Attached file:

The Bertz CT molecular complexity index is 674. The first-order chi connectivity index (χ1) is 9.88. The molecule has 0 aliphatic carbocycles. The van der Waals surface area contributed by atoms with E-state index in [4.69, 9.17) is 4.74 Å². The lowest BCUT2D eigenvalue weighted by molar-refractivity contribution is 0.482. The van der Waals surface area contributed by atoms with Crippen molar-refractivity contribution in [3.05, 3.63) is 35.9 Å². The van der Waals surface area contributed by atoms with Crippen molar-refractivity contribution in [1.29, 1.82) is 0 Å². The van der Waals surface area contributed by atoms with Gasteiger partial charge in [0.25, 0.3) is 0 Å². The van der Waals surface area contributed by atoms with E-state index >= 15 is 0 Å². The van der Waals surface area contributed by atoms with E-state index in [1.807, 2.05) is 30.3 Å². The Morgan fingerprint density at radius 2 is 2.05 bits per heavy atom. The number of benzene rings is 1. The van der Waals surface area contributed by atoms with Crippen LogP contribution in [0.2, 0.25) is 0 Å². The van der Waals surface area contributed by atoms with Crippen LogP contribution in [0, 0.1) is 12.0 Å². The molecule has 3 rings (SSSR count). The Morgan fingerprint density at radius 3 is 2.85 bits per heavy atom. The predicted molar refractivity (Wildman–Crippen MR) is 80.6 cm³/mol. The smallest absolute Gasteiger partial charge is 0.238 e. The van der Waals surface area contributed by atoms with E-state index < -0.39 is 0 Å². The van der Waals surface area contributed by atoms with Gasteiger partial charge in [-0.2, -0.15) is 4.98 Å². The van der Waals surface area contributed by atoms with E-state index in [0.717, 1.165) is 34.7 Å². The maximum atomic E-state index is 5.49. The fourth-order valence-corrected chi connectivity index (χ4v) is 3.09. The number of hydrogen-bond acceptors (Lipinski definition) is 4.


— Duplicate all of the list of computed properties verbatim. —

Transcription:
The Bertz CT molecular complexity index is 674. The first-order chi connectivity index (χ1) is 9.88. The molecule has 0 aliphatic carbocycles. The van der Waals surface area contributed by atoms with E-state index in [4.69, 9.17) is 4.74 Å². The lowest BCUT2D eigenvalue weighted by molar-refractivity contribution is 0.482. The van der Waals surface area contributed by atoms with Crippen molar-refractivity contribution in [3.05, 3.63) is 35.9 Å². The van der Waals surface area contributed by atoms with Crippen molar-refractivity contribution in [1.29, 1.82) is 0 Å². The van der Waals surface area contributed by atoms with Gasteiger partial charge in [0.25, 0.3) is 0 Å². The van der Waals surface area contributed by atoms with E-state index >= 15 is 0 Å². The van der Waals surface area contributed by atoms with E-state index in [1.807, 2.05) is 30.3 Å². The Morgan fingerprint density at radius 2 is 2.05 bits per heavy atom. The number of benzene rings is 1. The van der Waals surface area contributed by atoms with Crippen LogP contribution in [0.2, 0.25) is 0 Å². The van der Waals surface area contributed by atoms with Crippen LogP contribution in [0, 0.1) is 12.0 Å². The molecule has 3 rings (SSSR count). The Morgan fingerprint density at radius 3 is 2.85 bits per heavy atom. The predicted molar refractivity (Wildman–Crippen MR) is 80.6 cm³/mol. The smallest absolute Gasteiger partial charge is 0.238 e. The van der Waals surface area contributed by atoms with E-state index < -0.39 is 0 Å². The van der Waals surface area contributed by atoms with Gasteiger partial charge in [-0.2, -0.15) is 4.98 Å². The van der Waals surface area contributed by atoms with E-state index in [0.717, 1.165) is 34.7 Å². The maximum atomic E-state index is 5.49. The fourth-order valence-corrected chi connectivity index (χ4v) is 3.09. The number of hydrogen-bond acceptors (Lipinski definition) is 4.